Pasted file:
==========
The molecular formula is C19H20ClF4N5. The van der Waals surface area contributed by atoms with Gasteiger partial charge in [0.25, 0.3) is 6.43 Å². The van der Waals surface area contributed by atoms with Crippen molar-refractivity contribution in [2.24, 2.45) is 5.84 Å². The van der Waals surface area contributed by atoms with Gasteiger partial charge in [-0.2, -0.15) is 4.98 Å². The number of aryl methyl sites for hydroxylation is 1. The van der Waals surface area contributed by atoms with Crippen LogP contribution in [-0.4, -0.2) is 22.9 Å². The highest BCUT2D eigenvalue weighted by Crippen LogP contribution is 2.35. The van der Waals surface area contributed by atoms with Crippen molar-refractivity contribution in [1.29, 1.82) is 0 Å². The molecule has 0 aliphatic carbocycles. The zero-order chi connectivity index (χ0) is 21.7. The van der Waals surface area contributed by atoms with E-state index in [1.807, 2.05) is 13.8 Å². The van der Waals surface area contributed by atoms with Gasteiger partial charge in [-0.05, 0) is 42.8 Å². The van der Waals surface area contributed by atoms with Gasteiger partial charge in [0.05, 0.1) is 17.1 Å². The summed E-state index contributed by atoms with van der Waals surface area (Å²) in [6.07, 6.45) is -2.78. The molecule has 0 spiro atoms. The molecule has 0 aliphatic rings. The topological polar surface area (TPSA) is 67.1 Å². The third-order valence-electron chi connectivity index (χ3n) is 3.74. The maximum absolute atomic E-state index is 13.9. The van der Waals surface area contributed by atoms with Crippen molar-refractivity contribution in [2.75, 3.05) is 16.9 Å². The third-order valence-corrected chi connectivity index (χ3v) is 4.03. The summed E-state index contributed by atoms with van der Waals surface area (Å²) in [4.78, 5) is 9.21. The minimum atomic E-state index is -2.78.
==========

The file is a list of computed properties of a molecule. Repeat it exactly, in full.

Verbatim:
The molecular formula is C19H20ClF4N5. The van der Waals surface area contributed by atoms with Gasteiger partial charge in [0.25, 0.3) is 6.43 Å². The van der Waals surface area contributed by atoms with Crippen molar-refractivity contribution in [2.24, 2.45) is 5.84 Å². The van der Waals surface area contributed by atoms with Gasteiger partial charge in [-0.2, -0.15) is 4.98 Å². The number of aryl methyl sites for hydroxylation is 1. The van der Waals surface area contributed by atoms with Crippen LogP contribution in [-0.4, -0.2) is 22.9 Å². The highest BCUT2D eigenvalue weighted by Crippen LogP contribution is 2.35. The van der Waals surface area contributed by atoms with Crippen molar-refractivity contribution in [1.29, 1.82) is 0 Å². The molecule has 0 aliphatic carbocycles. The zero-order chi connectivity index (χ0) is 21.7. The van der Waals surface area contributed by atoms with E-state index in [1.807, 2.05) is 13.8 Å². The van der Waals surface area contributed by atoms with Gasteiger partial charge in [-0.05, 0) is 42.8 Å². The van der Waals surface area contributed by atoms with Gasteiger partial charge in [0.05, 0.1) is 17.1 Å². The summed E-state index contributed by atoms with van der Waals surface area (Å²) in [6.07, 6.45) is -2.78. The molecule has 0 spiro atoms. The molecule has 0 aliphatic rings. The topological polar surface area (TPSA) is 67.1 Å². The third-order valence-electron chi connectivity index (χ3n) is 3.74. The maximum absolute atomic E-state index is 13.9. The van der Waals surface area contributed by atoms with Crippen molar-refractivity contribution in [2.75, 3.05) is 16.9 Å². The third-order valence-corrected chi connectivity index (χ3v) is 4.03. The summed E-state index contributed by atoms with van der Waals surface area (Å²) in [4.78, 5) is 9.21. The minimum atomic E-state index is -2.78.